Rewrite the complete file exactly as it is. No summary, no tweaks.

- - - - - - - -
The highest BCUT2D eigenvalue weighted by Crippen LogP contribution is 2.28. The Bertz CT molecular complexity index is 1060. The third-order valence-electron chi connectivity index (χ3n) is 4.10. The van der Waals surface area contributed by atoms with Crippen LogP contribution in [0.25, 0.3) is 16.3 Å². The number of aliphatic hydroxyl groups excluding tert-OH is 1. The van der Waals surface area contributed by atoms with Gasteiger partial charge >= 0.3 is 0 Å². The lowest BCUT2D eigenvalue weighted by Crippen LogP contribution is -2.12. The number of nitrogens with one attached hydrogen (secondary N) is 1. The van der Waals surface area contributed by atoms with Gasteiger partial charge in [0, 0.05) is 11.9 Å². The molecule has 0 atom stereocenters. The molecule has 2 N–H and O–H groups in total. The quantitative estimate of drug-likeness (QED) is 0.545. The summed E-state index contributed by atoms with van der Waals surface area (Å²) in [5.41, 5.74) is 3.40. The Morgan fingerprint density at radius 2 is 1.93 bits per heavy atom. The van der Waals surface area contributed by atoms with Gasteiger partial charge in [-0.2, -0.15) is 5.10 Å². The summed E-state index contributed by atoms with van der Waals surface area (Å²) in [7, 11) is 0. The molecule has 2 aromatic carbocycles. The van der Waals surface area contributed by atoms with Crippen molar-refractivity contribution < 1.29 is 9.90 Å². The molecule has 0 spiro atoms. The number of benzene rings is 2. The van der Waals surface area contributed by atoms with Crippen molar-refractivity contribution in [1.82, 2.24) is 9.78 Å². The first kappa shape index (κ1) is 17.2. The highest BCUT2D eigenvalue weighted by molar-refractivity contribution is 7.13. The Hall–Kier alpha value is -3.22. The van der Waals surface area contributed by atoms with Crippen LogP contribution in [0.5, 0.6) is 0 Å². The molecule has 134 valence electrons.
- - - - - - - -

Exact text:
The highest BCUT2D eigenvalue weighted by Crippen LogP contribution is 2.28. The Bertz CT molecular complexity index is 1060. The third-order valence-electron chi connectivity index (χ3n) is 4.10. The van der Waals surface area contributed by atoms with Crippen LogP contribution in [0.25, 0.3) is 16.3 Å². The number of aliphatic hydroxyl groups excluding tert-OH is 1. The van der Waals surface area contributed by atoms with Gasteiger partial charge >= 0.3 is 0 Å². The lowest BCUT2D eigenvalue weighted by Crippen LogP contribution is -2.12. The number of nitrogens with one attached hydrogen (secondary N) is 1. The van der Waals surface area contributed by atoms with Gasteiger partial charge in [0, 0.05) is 11.9 Å². The molecule has 0 atom stereocenters. The molecule has 2 N–H and O–H groups in total. The quantitative estimate of drug-likeness (QED) is 0.545. The summed E-state index contributed by atoms with van der Waals surface area (Å²) in [5.41, 5.74) is 3.40. The Morgan fingerprint density at radius 2 is 1.93 bits per heavy atom. The van der Waals surface area contributed by atoms with Gasteiger partial charge in [-0.2, -0.15) is 5.10 Å². The summed E-state index contributed by atoms with van der Waals surface area (Å²) in [7, 11) is 0. The molecule has 2 aromatic carbocycles. The van der Waals surface area contributed by atoms with Crippen molar-refractivity contribution < 1.29 is 9.90 Å². The molecule has 0 spiro atoms. The number of benzene rings is 2. The van der Waals surface area contributed by atoms with Crippen molar-refractivity contribution in [1.82, 2.24) is 9.78 Å². The first kappa shape index (κ1) is 17.2. The highest BCUT2D eigenvalue weighted by molar-refractivity contribution is 7.13. The Hall–Kier alpha value is -3.22. The van der Waals surface area contributed by atoms with Crippen LogP contribution in [0.5, 0.6) is 0 Å². The molecule has 134 valence electrons.